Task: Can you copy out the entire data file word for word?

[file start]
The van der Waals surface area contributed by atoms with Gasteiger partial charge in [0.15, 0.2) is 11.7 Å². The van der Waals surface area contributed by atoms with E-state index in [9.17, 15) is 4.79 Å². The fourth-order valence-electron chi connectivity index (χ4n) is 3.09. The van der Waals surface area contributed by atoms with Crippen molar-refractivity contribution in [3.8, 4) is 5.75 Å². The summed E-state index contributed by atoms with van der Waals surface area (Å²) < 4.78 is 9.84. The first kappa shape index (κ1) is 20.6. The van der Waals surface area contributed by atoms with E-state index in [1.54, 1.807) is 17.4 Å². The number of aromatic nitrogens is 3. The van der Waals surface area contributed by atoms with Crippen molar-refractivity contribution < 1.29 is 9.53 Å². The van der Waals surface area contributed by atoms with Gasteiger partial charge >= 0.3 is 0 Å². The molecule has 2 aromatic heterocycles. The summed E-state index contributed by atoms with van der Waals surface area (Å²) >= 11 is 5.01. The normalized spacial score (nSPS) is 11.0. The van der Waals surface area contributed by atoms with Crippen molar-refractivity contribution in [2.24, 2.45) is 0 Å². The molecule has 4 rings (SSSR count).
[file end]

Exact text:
The van der Waals surface area contributed by atoms with Gasteiger partial charge in [0.15, 0.2) is 11.7 Å². The van der Waals surface area contributed by atoms with E-state index in [9.17, 15) is 4.79 Å². The fourth-order valence-electron chi connectivity index (χ4n) is 3.09. The van der Waals surface area contributed by atoms with Crippen molar-refractivity contribution in [3.8, 4) is 5.75 Å². The summed E-state index contributed by atoms with van der Waals surface area (Å²) < 4.78 is 9.84. The first kappa shape index (κ1) is 20.6. The van der Waals surface area contributed by atoms with E-state index in [1.54, 1.807) is 17.4 Å². The number of aromatic nitrogens is 3. The van der Waals surface area contributed by atoms with Crippen molar-refractivity contribution < 1.29 is 9.53 Å². The van der Waals surface area contributed by atoms with Gasteiger partial charge >= 0.3 is 0 Å². The molecule has 2 aromatic heterocycles. The summed E-state index contributed by atoms with van der Waals surface area (Å²) >= 11 is 5.01. The normalized spacial score (nSPS) is 11.0. The van der Waals surface area contributed by atoms with Crippen molar-refractivity contribution in [2.24, 2.45) is 0 Å². The molecule has 4 rings (SSSR count).